Choose from the following list the activity you most regularly begin with in pursuit of your calling: Pray, think, read, sing, work, connect with others, write, avoid, postpone, gather information, just get started with whatever presents itself, delegate, prioritize.

Now, if you picked anything but the first word, PRAY, how are things going for you? Really? Jesus said “abide” or you will be fruitless. Once you abide, keep the outworking “simple”.  This is true genius; dependence upon God FIRST in prayer.  It is so simple that we miss it easily and substitute many activities in the place of “learn of me”.  His yoke is easy and His burden is light – how’s your load?

Do a quick word study on “commit” from Proverbs 16:3 – roll your works into God’s care. The picture is of a camel burdened with a heavy load: when the load is to be removed, the camel kneels down, tilts far to one side and the load rolls off.

Mary or Martha? Luke 10:42! Read it again, “But one thing is needed, and Mary has chosen that good part, which will not be taken away from her.” Be a genius today! Keep your cell ministry simple from the start, don’t make it harder than it needs to be.


by Rob Campbell


This week, one of CCC’s network pastors relayed to me via email a few stories of life change.  I’m talking stories about salvation and redemption.  Nothing like these type of stories to provide wind for our sails, eh?

I’ve realized that each life changing story is hinged to prayer.  This reality encourages me to wrestle through the many hindrances that keep me from praying to a sovereign God.

Let me share a few words from Dom John Chapman (The Tablet, 1985).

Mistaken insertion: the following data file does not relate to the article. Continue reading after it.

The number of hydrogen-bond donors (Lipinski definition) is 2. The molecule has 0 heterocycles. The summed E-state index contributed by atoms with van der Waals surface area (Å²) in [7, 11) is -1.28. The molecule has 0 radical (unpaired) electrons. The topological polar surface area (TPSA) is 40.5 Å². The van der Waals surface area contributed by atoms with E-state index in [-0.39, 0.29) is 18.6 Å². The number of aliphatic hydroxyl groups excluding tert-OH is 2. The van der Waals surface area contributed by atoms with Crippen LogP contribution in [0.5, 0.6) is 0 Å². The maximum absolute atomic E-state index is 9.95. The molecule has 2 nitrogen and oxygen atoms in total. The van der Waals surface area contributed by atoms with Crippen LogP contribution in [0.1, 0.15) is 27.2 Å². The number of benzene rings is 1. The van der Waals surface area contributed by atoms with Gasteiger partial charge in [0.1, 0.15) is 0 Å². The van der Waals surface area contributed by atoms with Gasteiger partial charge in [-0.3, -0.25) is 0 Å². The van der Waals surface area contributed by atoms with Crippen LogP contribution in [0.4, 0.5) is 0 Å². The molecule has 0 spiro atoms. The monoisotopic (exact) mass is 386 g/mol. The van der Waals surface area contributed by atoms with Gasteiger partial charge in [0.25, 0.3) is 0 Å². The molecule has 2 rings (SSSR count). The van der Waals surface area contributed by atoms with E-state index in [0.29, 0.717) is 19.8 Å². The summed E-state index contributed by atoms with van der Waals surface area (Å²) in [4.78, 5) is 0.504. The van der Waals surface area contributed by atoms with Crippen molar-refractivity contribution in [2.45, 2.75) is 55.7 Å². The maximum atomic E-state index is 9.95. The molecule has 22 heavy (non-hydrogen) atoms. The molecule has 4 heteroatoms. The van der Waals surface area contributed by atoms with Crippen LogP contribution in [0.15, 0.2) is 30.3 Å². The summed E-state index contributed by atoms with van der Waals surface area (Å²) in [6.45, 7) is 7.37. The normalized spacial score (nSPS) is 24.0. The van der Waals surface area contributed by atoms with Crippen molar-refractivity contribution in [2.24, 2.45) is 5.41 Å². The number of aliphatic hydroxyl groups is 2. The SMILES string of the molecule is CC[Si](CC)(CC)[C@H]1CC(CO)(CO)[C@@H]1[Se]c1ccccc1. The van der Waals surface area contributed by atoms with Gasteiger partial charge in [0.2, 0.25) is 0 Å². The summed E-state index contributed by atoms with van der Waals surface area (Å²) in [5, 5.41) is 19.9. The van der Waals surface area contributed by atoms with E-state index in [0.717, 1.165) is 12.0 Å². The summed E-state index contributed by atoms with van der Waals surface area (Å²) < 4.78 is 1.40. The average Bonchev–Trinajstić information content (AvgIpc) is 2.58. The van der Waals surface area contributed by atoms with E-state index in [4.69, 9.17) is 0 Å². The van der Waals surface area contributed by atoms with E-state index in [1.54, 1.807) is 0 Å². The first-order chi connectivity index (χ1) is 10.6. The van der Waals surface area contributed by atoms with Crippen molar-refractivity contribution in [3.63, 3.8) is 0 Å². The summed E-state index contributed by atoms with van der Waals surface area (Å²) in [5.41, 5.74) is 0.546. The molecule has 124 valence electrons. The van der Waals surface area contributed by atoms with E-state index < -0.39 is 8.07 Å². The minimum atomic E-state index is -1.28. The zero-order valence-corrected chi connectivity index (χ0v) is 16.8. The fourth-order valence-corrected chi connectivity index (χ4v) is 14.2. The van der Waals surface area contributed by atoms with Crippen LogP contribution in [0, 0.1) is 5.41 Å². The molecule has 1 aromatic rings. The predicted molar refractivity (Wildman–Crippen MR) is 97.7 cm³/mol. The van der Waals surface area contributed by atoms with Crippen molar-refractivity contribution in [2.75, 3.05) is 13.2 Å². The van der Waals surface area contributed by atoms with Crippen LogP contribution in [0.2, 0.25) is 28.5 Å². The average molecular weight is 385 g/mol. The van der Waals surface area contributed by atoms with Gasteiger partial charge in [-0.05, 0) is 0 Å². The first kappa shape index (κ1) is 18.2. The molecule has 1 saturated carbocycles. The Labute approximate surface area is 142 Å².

“The only way to pray is to pray; and the way to pray well is to pray much.  If one has no time for this, then one must at least pray regularly.  But the less one prays, the worse it goes.  And if circumstances do not permit even regularity, then one must put up with the fact that when one does try to pray, one can’t pray– and our prayer will probably consist of telling this to God.  As to beginning afresh, or where you left off, I don’t think you have any choice.  You simply have to begin wherever you find yourself.  Make any acts you want to make and feel you ought to make, but do not force yourself into feelings of any kind…Yes, I suspect the only thing to do is to shut out….everything else, and just give yourself to God and beg him to have mercy on you, and offer him all your distractions.”

Henri Nouwen comments on Chapman’s words by writing, “It all boils down to his main point:  We must pray not first of all because if feels goods or helps, but because God loves us and wants our attention.”



Help in Picking the Title for My Book on Community

joelCould you give me your help in picking the title for my next book (October 2009)? This book will be primarily on community (e.g., fellowship, relationships, communityetc.).  As you know this is an important theme in the cell church/small group world.

Yet, there are a lot of books on community, so we decided to focus on how a follower of Jesus needs to be more relational and community oriented. I will establish the problem (isolationism/individualism) and talk about how God uses community relationships to make us more like him. And yes, I will talk about how those leading future groups need to be shaped in community. 

My editor felt it would be best to use the term “disciple” or “discipleship” to broaden the audience (some won’t pick up a book on leadership). However, I’ve received some feedback from those who think I should direct this book toward future leaders (this has been an emphasis in my past books). I’d like to know what you think.

Could you give me your #1 and #2 favorites:

    1. The Relational Disciple: the priority of living in community
    2. The Relational Leader: from Isolationism to Community
    3. Relational Discipleship: how God Uses Community to Shape Followers of Jesus
    4. Relational Leadership: how God Uses Community to Shape Us
    5. Relationships: how God uses Community to Shape Us as Followers of Jesus